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Honoring Naomi, cancer patient who brought light and joy to Mary Bridge Children’s

In April 2019, Naomi Bisesto fractured her leg. After a series of blood work, IV’s, MRIs and more, she received an unexpected diagnosis – osteosarcoma.

By Kortney Scroger

In April 2019, Naomi Bisesto fractured her leg. After a series of blood work, IV’s, MRIs and more, she received an unexpected diagnosis – osteosarcoma.

For the next three years, Naomi became part of the Mary Bridge Children’s family. According to one of her oncologists, Becky Johnson, MD, Naomi was a champ through her first round of treatment.

“During her first round, she had lots of hospitalizations; it was really intense, but she powered through,” Dr. Johnson says. “As soon as she was allowed, she was swimming in the Sound, volunteering at the hospital. Really living her best life – full force.”

Unfortunately, the cancer returned, resulting in the amputation of her leg and her eventual passing on July 16, 2021 at the age of 19.

“I had the honor of working with Naomi after she was diagnosed with osteosarcoma at age 16 up until she passed away,” Mary Bridge Children’s Social Worker Jessica Pabst says. During the last year of Noami's life, I met with her often, sometimes weekly. She was a bright spot in my week, and I always enjoyed our meetings, even when the conversations were difficult. Naomi was also a member of the teen oncology support group that I facilitate. She loved attending and was always so supportive to the other group members.”

During her inpatient stays, Naomi would love to play Phase 10 with Child Life Specialist Jesse Bartlett, as well as tell jokes. Naomi herself proclaimed that finding a sense of humor about her cancer helped her manage her stress and anxiety associated with the illness.

“When I first met Naomi, I could see that she was a very kind kid and coped really well with every curveball that was thrown at her,” Jesse remembers.  

Naomi showed her kindness during her inpatient stays by using her musical and creative talents to bring joy to others. She would play music for her care team and would leave presents around the hospital for patients and employees to find.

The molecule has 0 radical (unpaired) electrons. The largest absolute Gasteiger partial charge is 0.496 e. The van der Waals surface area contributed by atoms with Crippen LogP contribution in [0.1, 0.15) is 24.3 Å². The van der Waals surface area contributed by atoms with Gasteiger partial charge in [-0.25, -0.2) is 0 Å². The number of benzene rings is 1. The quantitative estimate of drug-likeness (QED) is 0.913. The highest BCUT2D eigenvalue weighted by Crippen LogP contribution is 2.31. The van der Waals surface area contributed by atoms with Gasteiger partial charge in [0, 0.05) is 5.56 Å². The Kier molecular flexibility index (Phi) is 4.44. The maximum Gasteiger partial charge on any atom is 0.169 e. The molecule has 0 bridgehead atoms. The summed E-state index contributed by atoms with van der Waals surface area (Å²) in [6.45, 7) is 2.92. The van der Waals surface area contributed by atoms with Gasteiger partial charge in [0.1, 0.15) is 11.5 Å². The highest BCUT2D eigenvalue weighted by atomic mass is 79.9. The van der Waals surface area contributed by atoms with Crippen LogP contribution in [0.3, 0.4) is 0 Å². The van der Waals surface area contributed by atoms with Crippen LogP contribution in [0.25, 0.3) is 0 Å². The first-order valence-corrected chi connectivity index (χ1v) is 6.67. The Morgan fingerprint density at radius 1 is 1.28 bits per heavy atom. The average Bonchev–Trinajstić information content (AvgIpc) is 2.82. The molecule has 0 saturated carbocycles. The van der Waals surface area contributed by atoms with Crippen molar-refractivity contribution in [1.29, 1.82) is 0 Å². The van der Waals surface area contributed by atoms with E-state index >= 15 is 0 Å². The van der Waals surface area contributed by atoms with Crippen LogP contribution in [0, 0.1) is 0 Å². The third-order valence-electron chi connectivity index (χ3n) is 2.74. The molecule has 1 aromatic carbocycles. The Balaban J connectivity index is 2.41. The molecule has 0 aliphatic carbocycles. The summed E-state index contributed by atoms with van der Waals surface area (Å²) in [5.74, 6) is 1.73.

“Naomi’s resilience and positive outlook on life helped me be more grateful,” Jazmyne Graham, RN says. “She always found something to make other people laugh and smile,  even when she wasn’t having a good day. Naomi would make these small, intricate figurines out of clay for everyone that she met. She would leave them around the hospital or gift them to specific people. I still have one at home.”

As much as the care teams loved Naomi, the feeling was mutual.

“I just love everybody,” Naomi said “They're my family. They all worked so well together as a team. It's not just one individual person necessarily that supported me through — it's between Kristen with Olaf who are amazing, all the Child Life specialists, social worker Jessica — I love her, too — and then for psychology, I had Dr. Beilke. Plus, the doctors and nurses. Just all of them. I definitely have built a lot of friendships through the stuff that happened.”

Before Naomi passed, she was very excited to share her story and help other kids and teens affected by cancer. In fact, she was studying to become a nurse, so she could provide the same medical care to others that she experienced during her stays at Mary Bridge Children’s. Her sage advice was to accept help when needed and to be adaptable.

“One thing I definitely learned is, when you're in situations like this, you have to realize that  at one point or another, you have to rely on the people around you,” Naomi advised. “Don’t be afraid to actually lean on them when you need to because they're happy to support you. Recognize that you're going to change, and things are going to change. Even though it can be sad, you're going to have to find a new pattern.  You're going to have to find a new rhythm and march onto that beat instead.”

True to her advice, Naomi found that beat and kept marching. Even in her final days, she was constantly thinking about others and even used her Make-A-Wish wish to get a dog for her sister.

“As we were remembering her life in support group, some of the members used the following words to describe her: joy, light, resilient,” Jessica says. “Her middle name was ‘Hope,’ which fit her so perfectly. I know that she would ‘hope’ that her family and friends continue to live their lives to the fullest, never take things for granted and love one another well.”

On behalf of everyone you reached during your time with Mary Bridge Children’s, rest in peace, Naomi.

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